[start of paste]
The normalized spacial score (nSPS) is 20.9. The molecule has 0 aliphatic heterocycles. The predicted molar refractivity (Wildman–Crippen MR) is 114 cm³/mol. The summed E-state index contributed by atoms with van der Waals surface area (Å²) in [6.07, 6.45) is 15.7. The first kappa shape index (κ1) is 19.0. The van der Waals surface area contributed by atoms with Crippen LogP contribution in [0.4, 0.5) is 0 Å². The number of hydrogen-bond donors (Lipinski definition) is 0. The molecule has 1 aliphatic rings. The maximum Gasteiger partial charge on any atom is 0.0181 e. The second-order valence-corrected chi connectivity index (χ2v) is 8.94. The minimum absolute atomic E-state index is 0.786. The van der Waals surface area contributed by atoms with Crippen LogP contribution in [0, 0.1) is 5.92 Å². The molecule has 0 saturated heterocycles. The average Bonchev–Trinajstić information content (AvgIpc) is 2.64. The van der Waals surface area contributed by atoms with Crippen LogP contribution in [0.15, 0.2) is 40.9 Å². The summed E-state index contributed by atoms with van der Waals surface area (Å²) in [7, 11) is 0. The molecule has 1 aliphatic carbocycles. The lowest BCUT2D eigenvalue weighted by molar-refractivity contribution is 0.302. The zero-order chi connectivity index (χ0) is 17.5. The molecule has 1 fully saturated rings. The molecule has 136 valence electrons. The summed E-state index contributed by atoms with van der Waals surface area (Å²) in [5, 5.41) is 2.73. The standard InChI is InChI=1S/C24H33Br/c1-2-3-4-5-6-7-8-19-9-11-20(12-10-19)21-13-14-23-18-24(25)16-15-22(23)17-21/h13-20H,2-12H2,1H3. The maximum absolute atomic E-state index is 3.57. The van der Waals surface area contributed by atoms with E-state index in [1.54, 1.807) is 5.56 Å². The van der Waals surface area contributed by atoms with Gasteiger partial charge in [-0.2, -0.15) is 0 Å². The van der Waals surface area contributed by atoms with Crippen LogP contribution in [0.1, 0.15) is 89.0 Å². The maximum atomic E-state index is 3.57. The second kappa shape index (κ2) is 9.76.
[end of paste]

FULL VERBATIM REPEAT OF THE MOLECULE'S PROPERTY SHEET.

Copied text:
The normalized spacial score (nSPS) is 20.9. The molecule has 0 aliphatic heterocycles. The predicted molar refractivity (Wildman–Crippen MR) is 114 cm³/mol. The summed E-state index contributed by atoms with van der Waals surface area (Å²) in [6.07, 6.45) is 15.7. The first kappa shape index (κ1) is 19.0. The van der Waals surface area contributed by atoms with Crippen LogP contribution in [0.4, 0.5) is 0 Å². The number of hydrogen-bond donors (Lipinski definition) is 0. The molecule has 1 aliphatic rings. The maximum Gasteiger partial charge on any atom is 0.0181 e. The second-order valence-corrected chi connectivity index (χ2v) is 8.94. The minimum absolute atomic E-state index is 0.786. The van der Waals surface area contributed by atoms with Crippen LogP contribution in [0, 0.1) is 5.92 Å². The molecule has 0 saturated heterocycles. The average Bonchev–Trinajstić information content (AvgIpc) is 2.64. The van der Waals surface area contributed by atoms with Crippen LogP contribution in [0.15, 0.2) is 40.9 Å². The summed E-state index contributed by atoms with van der Waals surface area (Å²) in [7, 11) is 0. The molecule has 1 aliphatic carbocycles. The lowest BCUT2D eigenvalue weighted by molar-refractivity contribution is 0.302. The zero-order chi connectivity index (χ0) is 17.5. The molecule has 1 fully saturated rings. The molecule has 136 valence electrons. The summed E-state index contributed by atoms with van der Waals surface area (Å²) in [5, 5.41) is 2.73. The standard InChI is InChI=1S/C24H33Br/c1-2-3-4-5-6-7-8-19-9-11-20(12-10-19)21-13-14-23-18-24(25)16-15-22(23)17-21/h13-20H,2-12H2,1H3. The maximum absolute atomic E-state index is 3.57. The van der Waals surface area contributed by atoms with E-state index in [1.54, 1.807) is 5.56 Å². The van der Waals surface area contributed by atoms with Gasteiger partial charge in [-0.2, -0.15) is 0 Å². The van der Waals surface area contributed by atoms with Crippen LogP contribution in [0.1, 0.15) is 89.0 Å². The maximum atomic E-state index is 3.57. The second kappa shape index (κ2) is 9.76.